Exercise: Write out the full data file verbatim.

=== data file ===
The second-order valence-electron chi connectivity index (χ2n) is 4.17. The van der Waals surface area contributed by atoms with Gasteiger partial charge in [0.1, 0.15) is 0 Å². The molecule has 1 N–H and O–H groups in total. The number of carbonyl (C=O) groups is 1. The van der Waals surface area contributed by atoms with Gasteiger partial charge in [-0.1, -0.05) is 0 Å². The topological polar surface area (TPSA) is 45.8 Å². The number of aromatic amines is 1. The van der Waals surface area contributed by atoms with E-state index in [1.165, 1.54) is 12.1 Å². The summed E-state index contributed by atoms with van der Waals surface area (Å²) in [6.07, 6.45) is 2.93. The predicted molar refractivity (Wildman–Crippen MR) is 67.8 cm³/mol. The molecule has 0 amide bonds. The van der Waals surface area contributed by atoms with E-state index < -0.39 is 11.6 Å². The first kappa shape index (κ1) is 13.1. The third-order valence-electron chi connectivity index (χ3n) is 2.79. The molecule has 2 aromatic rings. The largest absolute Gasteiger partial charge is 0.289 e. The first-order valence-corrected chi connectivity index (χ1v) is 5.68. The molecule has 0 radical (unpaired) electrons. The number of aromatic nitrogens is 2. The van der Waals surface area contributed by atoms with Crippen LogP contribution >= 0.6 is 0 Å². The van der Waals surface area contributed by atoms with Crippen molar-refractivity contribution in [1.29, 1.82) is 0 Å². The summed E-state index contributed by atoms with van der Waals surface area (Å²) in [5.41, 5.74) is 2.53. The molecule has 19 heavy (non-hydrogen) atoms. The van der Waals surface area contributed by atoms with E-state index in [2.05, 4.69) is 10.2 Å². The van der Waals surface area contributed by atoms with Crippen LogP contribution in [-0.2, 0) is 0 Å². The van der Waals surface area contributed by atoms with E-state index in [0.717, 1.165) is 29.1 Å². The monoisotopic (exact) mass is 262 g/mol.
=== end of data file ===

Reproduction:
The second-order valence-electron chi connectivity index (χ2n) is 4.17. The van der Waals surface area contributed by atoms with Gasteiger partial charge in [0.1, 0.15) is 0 Å². The molecule has 1 N–H and O–H groups in total. The number of carbonyl (C=O) groups is 1. The van der Waals surface area contributed by atoms with Gasteiger partial charge in [-0.1, -0.05) is 0 Å². The topological polar surface area (TPSA) is 45.8 Å². The number of aromatic amines is 1. The van der Waals surface area contributed by atoms with E-state index in [1.165, 1.54) is 12.1 Å². The summed E-state index contributed by atoms with van der Waals surface area (Å²) in [6.07, 6.45) is 2.93. The predicted molar refractivity (Wildman–Crippen MR) is 67.8 cm³/mol. The molecule has 0 amide bonds. The van der Waals surface area contributed by atoms with E-state index < -0.39 is 11.6 Å². The first kappa shape index (κ1) is 13.1. The third-order valence-electron chi connectivity index (χ3n) is 2.79. The molecule has 2 aromatic rings. The largest absolute Gasteiger partial charge is 0.289 e. The first-order valence-corrected chi connectivity index (χ1v) is 5.68. The molecule has 0 radical (unpaired) electrons. The number of aromatic nitrogens is 2. The van der Waals surface area contributed by atoms with Crippen LogP contribution >= 0.6 is 0 Å². The van der Waals surface area contributed by atoms with Crippen molar-refractivity contribution in [1.29, 1.82) is 0 Å². The summed E-state index contributed by atoms with van der Waals surface area (Å²) in [5.41, 5.74) is 2.53. The molecule has 19 heavy (non-hydrogen) atoms. The van der Waals surface area contributed by atoms with E-state index in [2.05, 4.69) is 10.2 Å². The van der Waals surface area contributed by atoms with Crippen LogP contribution in [-0.2, 0) is 0 Å². The van der Waals surface area contributed by atoms with E-state index in [0.717, 1.165) is 29.1 Å². The monoisotopic (exact) mass is 262 g/mol.